NWICB honors Johnson
While Monday might not have been the last time Don Johnson plays in the Northwest Iowa Concert Band, he may not be back in the group for a while.
Johnson and his wife Muriel plan to move Iowa City in May or early June to live close to their youngest daughter, Christina, to assist with her first child.
Johnson, a retired psychologist has played baritone nearly since the concert band’s inception in 1984, but his musical history goes back much further.
He began playing the baritone when he was in sixth grade-67 years ago-while attending school in Estherville.
“I didn’t choose the baritone,” said Johnson. “Mr. Ferguson, the band director, chose it for me.”
After a year, Johnson’s dad bought him a horn which he still plays today, including Monday’s concert.
“I’ve played other baritones, but I keep coming back to this one,” Johnson said.
He obviously enjoys playing over the years.
“When I was in high school, the band members didn’t get a lot of attention,” he said. “We weren’t recognized like the football, basketball and baseball players,” he said.
However of the members of the Class of 1954, he said he is the only one still pursuing an activity that began in elementary.
“I’ll always encourage young people to spend time at an activity that you never have to quit,” he said.
Over the years, the Northwest Iowa Concert Band has played in several different venues. His daughter Christina played flute in the band during her high school and college years. When she was wed, the band played polkas and waltzes at her reception.
The band also has honored members at the conclusion of their lives. The band played a concert in recognition of Jim Tribby, who taught middle school band in Estherville.
A few members played their instruments at Jack Benjamin’s funeral, a former tuba player whose son Scott plays trumpet and directs the Northwest Iowa Jazz Band.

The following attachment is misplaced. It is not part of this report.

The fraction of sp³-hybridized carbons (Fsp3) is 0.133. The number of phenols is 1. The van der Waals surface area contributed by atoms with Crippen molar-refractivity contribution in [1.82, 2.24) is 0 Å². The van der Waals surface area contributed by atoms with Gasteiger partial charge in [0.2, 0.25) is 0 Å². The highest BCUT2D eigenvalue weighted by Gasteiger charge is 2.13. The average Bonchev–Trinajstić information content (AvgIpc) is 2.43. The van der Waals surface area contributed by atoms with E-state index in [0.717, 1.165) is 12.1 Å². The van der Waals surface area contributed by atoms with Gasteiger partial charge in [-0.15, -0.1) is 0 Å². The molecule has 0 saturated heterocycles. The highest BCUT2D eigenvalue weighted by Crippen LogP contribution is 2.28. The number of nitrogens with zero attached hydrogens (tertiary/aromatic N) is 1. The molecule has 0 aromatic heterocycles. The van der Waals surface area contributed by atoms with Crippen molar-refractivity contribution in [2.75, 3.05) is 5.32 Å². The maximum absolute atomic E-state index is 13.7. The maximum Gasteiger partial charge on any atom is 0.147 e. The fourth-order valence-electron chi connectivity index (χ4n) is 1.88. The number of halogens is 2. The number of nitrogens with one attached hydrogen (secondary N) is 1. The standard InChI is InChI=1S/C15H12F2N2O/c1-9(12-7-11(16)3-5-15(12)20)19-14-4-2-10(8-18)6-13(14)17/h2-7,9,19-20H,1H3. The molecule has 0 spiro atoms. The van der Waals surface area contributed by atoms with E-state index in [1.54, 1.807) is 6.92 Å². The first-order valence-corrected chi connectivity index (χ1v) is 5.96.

In 2009, the concert band was planning a surprise performance for clarinetist Bill Wirtanen at his home. While Wirtanen died before the band could perform for him, members performed a tribute to him at his funeral including the fight and loyalty songs from Michigan State, his alma mater.
Johnson said that’s one of the things he enjoys about playing in the band.
“I enjoy the rehearsals as much as the performances-it’s the fellowship of those who are similarly minded,” he said.
Johnson does double band duty as he also plays in the Park Rapids Community Band in Minnesota.
Northwest Iowa Concert Band Director Rich Nicklay said he admires Johnson’s dedication to both bands.
“He travels back and forth to be in both places,” Nicklay said. Sometimes those trips are a day apart.
Johnson said the move to Iowa City may not be permanent. The couple is not selling their home.
Since Johnson retired, he’s tried to get his wife to move to Minnesota where the couple has a cabin. But after two or three weeks there, the couple returns to Estherville.
“Even with the pull of a grandchildren, it may not keep us away from Estherville,” he said.